Some years later when the three children reached their schooling age I was determined to start them learn the meaning of humility through the process of growing up. We had a comfortable life but the children had to learn that ours was not the norm. For that reason we decided on two schools in Brickfields, thirty years ago, a semi slum area where one would find homes of poor families and accommodations for general labourers of Malayan Railway and squatters as well.

One would not see a child being scheuffer-driven to those two schools. Makcik used to volunteer to prepare milk ( from milk powder donated by a company) and dispense it to poor children at the school. It was also not unusual for one of our children to tell us on his return from school that a friend borrowed five or ten cents to make up enough to buy something. Our advice was never to accept the money back, whatever was given was to be treated as a gift. In those days it was not uncommon for children to go to schools with 20 or 30 cents each. We wanted our children to realise how lucky they were in life. No one talked in those schools about having enjoyed holidays abroad.

Indeed, our three children survived well at those lowly-rated schools. But their father was a ‘tyrant’ at home making them work extra lessons. And today, that ‘tyrant’ has spent the last twenty years ‘terrorising’ the poor children at Almanar. And, hopefully, our children and grandchildren, continue to live with full realisation that there are others whose life is not as fortunate as theirs.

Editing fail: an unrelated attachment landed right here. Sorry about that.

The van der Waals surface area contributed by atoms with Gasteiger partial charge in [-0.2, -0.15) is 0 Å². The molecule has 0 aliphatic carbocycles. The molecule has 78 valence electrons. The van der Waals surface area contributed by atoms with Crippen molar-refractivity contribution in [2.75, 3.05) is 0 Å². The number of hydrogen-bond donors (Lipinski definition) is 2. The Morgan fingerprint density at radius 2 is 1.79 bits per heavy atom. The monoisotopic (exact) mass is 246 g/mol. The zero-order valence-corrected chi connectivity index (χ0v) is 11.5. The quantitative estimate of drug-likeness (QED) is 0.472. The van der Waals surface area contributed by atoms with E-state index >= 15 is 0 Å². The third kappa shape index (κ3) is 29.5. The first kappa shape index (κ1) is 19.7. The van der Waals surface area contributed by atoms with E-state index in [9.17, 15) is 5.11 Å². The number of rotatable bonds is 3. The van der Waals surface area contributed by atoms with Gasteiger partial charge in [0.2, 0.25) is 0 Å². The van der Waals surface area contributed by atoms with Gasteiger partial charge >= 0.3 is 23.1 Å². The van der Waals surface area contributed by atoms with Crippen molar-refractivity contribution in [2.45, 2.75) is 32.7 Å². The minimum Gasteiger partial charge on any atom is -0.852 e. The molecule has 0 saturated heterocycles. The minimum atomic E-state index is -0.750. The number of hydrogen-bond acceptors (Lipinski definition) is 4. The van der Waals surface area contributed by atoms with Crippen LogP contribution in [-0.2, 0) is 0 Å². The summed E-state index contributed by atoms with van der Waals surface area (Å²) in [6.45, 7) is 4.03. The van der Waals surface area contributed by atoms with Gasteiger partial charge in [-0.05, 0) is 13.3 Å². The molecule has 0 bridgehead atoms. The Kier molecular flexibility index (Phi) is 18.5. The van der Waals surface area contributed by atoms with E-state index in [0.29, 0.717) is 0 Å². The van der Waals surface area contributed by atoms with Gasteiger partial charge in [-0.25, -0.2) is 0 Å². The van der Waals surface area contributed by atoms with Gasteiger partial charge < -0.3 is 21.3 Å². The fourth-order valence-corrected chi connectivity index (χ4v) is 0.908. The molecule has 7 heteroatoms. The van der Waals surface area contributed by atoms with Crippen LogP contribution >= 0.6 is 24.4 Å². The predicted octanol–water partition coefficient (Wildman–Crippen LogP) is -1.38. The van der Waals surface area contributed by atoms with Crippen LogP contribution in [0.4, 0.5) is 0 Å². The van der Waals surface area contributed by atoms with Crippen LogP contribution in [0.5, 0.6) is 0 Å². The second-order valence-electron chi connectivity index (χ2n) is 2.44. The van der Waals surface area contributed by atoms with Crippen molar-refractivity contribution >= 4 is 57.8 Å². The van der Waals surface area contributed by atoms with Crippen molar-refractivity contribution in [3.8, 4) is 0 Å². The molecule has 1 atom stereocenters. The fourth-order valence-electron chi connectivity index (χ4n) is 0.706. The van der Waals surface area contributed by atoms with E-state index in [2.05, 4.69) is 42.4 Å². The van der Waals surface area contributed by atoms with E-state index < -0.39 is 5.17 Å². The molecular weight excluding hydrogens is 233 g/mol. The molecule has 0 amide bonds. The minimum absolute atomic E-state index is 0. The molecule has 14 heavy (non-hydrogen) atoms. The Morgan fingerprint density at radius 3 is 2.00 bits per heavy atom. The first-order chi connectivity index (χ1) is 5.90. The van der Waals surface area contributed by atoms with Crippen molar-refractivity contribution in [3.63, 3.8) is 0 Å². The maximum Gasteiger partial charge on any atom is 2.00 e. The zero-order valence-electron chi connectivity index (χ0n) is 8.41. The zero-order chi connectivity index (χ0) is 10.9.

Berkhidmat kerana Tuhan untuk kemanusiaan.

13 July 2014

Happy Days Here Again ( Pt 2 ) - We are all orphans

My children

On Saturday 5th June a large coach which could accommodate 45 passengers stopped in front of the gate of Almanar which suddenly seemed diminutive and humbled by comparison. No such a large passenger vehicle ever stood there.

 A 45 seater from Perkaya Orphanage

 Form 1 children

A group of twenty children alighted and streamed through the gate. That was the first group of Form 1 children from PERKAYA Orphanage to begin their tuition class here.

Comfortably seated after their long ride ( return trip of about 110 km from Perkaya Orphanage to Almanar) they sat listening to the first few introductory words of welcome from Pakcik. Their surprise was noticeable when told that the man standing in front of them was, from then on, to be simply addressed as “Pakcik” or “Pakcik Hassan”. Such terms as teacher, sir, master etc were not acceptable.